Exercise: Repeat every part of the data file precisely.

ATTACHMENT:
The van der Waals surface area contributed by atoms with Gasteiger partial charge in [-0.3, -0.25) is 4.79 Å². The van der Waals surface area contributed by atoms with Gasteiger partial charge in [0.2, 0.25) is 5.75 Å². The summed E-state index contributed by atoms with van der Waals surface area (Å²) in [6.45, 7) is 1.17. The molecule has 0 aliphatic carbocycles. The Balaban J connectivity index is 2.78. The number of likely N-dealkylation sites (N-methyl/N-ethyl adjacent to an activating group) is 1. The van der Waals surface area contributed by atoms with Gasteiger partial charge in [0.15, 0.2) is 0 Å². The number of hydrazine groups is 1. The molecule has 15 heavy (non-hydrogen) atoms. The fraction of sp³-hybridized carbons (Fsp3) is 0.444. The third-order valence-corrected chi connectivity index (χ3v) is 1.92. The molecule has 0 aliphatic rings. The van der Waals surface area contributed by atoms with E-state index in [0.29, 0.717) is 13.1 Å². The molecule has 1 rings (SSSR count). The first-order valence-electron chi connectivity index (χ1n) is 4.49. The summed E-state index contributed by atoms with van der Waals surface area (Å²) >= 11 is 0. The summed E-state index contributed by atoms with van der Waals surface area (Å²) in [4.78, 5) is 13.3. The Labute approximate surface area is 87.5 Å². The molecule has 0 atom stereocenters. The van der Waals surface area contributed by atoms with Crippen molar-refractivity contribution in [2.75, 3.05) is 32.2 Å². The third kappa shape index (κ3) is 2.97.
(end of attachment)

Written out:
The van der Waals surface area contributed by atoms with Gasteiger partial charge in [-0.3, -0.25) is 4.79 Å². The van der Waals surface area contributed by atoms with Gasteiger partial charge in [0.2, 0.25) is 5.75 Å². The summed E-state index contributed by atoms with van der Waals surface area (Å²) in [6.45, 7) is 1.17. The molecule has 0 aliphatic carbocycles. The Balaban J connectivity index is 2.78. The number of likely N-dealkylation sites (N-methyl/N-ethyl adjacent to an activating group) is 1. The van der Waals surface area contributed by atoms with Gasteiger partial charge in [0.15, 0.2) is 0 Å². The number of hydrazine groups is 1. The molecule has 15 heavy (non-hydrogen) atoms. The fraction of sp³-hybridized carbons (Fsp3) is 0.444. The third-order valence-corrected chi connectivity index (χ3v) is 1.92. The molecule has 0 aliphatic rings. The van der Waals surface area contributed by atoms with E-state index in [0.29, 0.717) is 13.1 Å². The molecule has 1 rings (SSSR count). The first-order valence-electron chi connectivity index (χ1n) is 4.49. The summed E-state index contributed by atoms with van der Waals surface area (Å²) >= 11 is 0. The summed E-state index contributed by atoms with van der Waals surface area (Å²) in [4.78, 5) is 13.3. The Labute approximate surface area is 87.5 Å². The molecule has 0 atom stereocenters. The van der Waals surface area contributed by atoms with Crippen molar-refractivity contribution in [2.75, 3.05) is 32.2 Å². The third kappa shape index (κ3) is 2.97.